Bad dental health can lead to all sorts of problems, that’s no longer breaking news. But a new study shows a more horrific side-effect: poor dental health is linked to an increased risk of dementia.
There’s hardly a cure for dementia or Alzheimer’s disease, so you might want to think about that if you’ve been putting off a visit to the dentist. And since there’s no treatment, prevention is the best solution. New research identified poor dental health as a factor in the development of dementia.
Researchers at the University of California published in the Journal of the American Geriatrics Society a study that shows seniors with poor dental health are more likely to develop dementia. 5500 elders over a period of 18 years were investigated by the team.
The results: seniors not brushing their teeth daily were up to 65 percent more likely to develop dementia later on. Elder women seem to be more affected, one in every 3.7 women with a poor dental health level eventually developing dementia.
“Not only does the state of your mind predict what kind of oral health habits you practice, it may be that your oral health habits influence whether or not you get dementia,” said for Reuters Annlia Paganini-Hill, the leader of the study.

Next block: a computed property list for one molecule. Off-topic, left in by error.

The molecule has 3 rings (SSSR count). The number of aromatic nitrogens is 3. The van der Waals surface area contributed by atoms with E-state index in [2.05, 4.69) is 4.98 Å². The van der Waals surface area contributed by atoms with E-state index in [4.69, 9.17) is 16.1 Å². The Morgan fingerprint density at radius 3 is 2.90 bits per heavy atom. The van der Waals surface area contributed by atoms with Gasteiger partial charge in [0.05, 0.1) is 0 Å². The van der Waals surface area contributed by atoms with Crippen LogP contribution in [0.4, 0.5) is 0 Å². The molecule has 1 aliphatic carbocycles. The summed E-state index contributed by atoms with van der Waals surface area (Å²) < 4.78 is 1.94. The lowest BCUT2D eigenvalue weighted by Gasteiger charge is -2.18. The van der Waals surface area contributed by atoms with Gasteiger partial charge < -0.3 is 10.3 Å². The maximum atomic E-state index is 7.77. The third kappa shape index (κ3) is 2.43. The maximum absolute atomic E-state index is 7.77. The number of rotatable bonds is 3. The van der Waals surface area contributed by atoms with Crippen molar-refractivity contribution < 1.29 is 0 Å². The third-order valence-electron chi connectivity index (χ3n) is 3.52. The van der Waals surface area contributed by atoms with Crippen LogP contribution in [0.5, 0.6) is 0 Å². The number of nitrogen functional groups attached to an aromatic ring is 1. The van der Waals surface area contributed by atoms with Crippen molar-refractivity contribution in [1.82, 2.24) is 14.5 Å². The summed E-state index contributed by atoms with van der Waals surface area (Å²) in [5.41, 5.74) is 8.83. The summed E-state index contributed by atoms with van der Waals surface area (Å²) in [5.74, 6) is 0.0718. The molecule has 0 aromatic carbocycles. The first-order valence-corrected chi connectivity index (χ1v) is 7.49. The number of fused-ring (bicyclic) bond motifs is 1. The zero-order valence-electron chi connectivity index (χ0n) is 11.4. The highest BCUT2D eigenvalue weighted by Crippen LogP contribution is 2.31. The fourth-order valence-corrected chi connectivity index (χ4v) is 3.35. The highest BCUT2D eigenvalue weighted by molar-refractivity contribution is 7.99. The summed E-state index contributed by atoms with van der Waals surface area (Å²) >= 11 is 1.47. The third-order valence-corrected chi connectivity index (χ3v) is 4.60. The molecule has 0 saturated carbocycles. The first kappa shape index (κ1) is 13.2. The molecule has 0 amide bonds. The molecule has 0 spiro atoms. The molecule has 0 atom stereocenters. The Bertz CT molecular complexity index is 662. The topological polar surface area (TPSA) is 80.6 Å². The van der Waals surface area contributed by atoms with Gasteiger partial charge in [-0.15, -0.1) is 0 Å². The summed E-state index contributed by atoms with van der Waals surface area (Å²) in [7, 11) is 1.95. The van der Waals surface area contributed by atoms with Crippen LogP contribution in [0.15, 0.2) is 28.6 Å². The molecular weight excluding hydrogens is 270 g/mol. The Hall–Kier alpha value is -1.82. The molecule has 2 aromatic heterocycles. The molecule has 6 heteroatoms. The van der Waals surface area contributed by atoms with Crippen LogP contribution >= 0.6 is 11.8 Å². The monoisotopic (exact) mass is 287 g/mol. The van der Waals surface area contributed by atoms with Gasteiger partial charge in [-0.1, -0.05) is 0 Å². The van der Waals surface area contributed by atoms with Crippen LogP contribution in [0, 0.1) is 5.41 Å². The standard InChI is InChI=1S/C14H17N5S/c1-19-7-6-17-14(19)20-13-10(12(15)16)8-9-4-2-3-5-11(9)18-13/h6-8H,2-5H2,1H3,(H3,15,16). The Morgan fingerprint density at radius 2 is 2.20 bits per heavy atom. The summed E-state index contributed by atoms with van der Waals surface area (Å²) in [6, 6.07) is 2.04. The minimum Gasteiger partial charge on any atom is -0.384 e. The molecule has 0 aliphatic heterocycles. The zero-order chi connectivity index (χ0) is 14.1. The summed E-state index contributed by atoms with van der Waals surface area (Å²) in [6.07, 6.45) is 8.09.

The medical reason of this link is not yet fully understood. Still, it has to do with some bacteria that attacks gums and teeth. “It’s thought that gum disease bacteria might get into the brain, causing inflammation and brain damage”, stated Paganini-Hill.
Experts estimate that one in three people over the age of 65 will die with a form of dementia. Considering that the number did not decrease in recent years, it has become a world-wide health issue and scientists are only beginning to understand more about what triggers dementia.
“A picture is building up to suggest that dementia is linked to weight in mid-life” stated Jessica Smith, a research officer for the Alzheimer’s Society for The Independent. “The whole idea that dementia happens later in life is changing”, said Professor Archana Singh-Manoux.